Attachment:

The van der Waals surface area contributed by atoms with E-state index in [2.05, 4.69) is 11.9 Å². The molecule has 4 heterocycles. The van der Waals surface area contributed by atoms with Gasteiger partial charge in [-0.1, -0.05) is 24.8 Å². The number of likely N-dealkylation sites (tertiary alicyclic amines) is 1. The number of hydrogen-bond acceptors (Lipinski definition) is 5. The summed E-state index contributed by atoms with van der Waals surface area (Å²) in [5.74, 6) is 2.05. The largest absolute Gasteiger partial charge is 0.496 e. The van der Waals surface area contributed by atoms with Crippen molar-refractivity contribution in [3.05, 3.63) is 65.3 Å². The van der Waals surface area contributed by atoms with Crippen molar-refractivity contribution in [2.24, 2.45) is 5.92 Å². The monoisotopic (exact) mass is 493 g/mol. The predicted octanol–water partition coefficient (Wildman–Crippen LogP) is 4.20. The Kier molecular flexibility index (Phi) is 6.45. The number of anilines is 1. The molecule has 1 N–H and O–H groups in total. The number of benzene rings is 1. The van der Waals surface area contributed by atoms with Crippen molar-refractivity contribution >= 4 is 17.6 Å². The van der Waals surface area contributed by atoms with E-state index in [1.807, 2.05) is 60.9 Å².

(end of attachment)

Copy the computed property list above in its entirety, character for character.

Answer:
The van der Waals surface area contributed by atoms with E-state index in [2.05, 4.69) is 11.9 Å². The molecule has 4 heterocycles. The van der Waals surface area contributed by atoms with Gasteiger partial charge in [-0.1, -0.05) is 24.8 Å². The number of likely N-dealkylation sites (tertiary alicyclic amines) is 1. The number of hydrogen-bond acceptors (Lipinski definition) is 5. The summed E-state index contributed by atoms with van der Waals surface area (Å²) in [5.74, 6) is 2.05. The largest absolute Gasteiger partial charge is 0.496 e. The van der Waals surface area contributed by atoms with Crippen molar-refractivity contribution in [3.05, 3.63) is 65.3 Å². The van der Waals surface area contributed by atoms with Crippen molar-refractivity contribution in [2.24, 2.45) is 5.92 Å². The monoisotopic (exact) mass is 493 g/mol. The predicted octanol–water partition coefficient (Wildman–Crippen LogP) is 4.20. The Kier molecular flexibility index (Phi) is 6.45. The number of anilines is 1. The molecule has 1 N–H and O–H groups in total. The number of benzene rings is 1. The van der Waals surface area contributed by atoms with Crippen molar-refractivity contribution >= 4 is 17.6 Å². The van der Waals surface area contributed by atoms with E-state index in [1.807, 2.05) is 60.9 Å².